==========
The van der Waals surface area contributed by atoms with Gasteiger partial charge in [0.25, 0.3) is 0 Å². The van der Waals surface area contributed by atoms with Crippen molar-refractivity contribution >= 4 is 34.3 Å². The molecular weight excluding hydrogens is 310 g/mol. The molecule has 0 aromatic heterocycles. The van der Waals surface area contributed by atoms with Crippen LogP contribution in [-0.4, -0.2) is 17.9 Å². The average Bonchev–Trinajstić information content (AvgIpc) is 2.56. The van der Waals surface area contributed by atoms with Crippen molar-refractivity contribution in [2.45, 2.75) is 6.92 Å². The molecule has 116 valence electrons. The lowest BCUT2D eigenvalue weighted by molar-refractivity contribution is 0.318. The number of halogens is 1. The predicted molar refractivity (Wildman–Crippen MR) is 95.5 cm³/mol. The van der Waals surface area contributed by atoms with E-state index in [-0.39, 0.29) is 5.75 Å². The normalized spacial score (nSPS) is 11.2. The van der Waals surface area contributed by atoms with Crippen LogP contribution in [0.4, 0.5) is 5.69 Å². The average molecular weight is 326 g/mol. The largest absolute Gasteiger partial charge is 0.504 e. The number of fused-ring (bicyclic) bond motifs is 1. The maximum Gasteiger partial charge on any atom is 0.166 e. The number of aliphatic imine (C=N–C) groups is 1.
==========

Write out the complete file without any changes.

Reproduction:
The van der Waals surface area contributed by atoms with Gasteiger partial charge in [0.25, 0.3) is 0 Å². The van der Waals surface area contributed by atoms with Crippen molar-refractivity contribution >= 4 is 34.3 Å². The molecular weight excluding hydrogens is 310 g/mol. The molecule has 0 aromatic heterocycles. The van der Waals surface area contributed by atoms with Crippen LogP contribution in [-0.4, -0.2) is 17.9 Å². The average Bonchev–Trinajstić information content (AvgIpc) is 2.56. The van der Waals surface area contributed by atoms with Crippen molar-refractivity contribution in [2.45, 2.75) is 6.92 Å². The molecule has 116 valence electrons. The lowest BCUT2D eigenvalue weighted by molar-refractivity contribution is 0.318. The number of halogens is 1. The predicted molar refractivity (Wildman–Crippen MR) is 95.5 cm³/mol. The van der Waals surface area contributed by atoms with E-state index in [-0.39, 0.29) is 5.75 Å². The normalized spacial score (nSPS) is 11.2. The van der Waals surface area contributed by atoms with Crippen LogP contribution in [0.4, 0.5) is 5.69 Å². The average molecular weight is 326 g/mol. The largest absolute Gasteiger partial charge is 0.504 e. The number of fused-ring (bicyclic) bond motifs is 1. The maximum Gasteiger partial charge on any atom is 0.166 e. The number of aliphatic imine (C=N–C) groups is 1.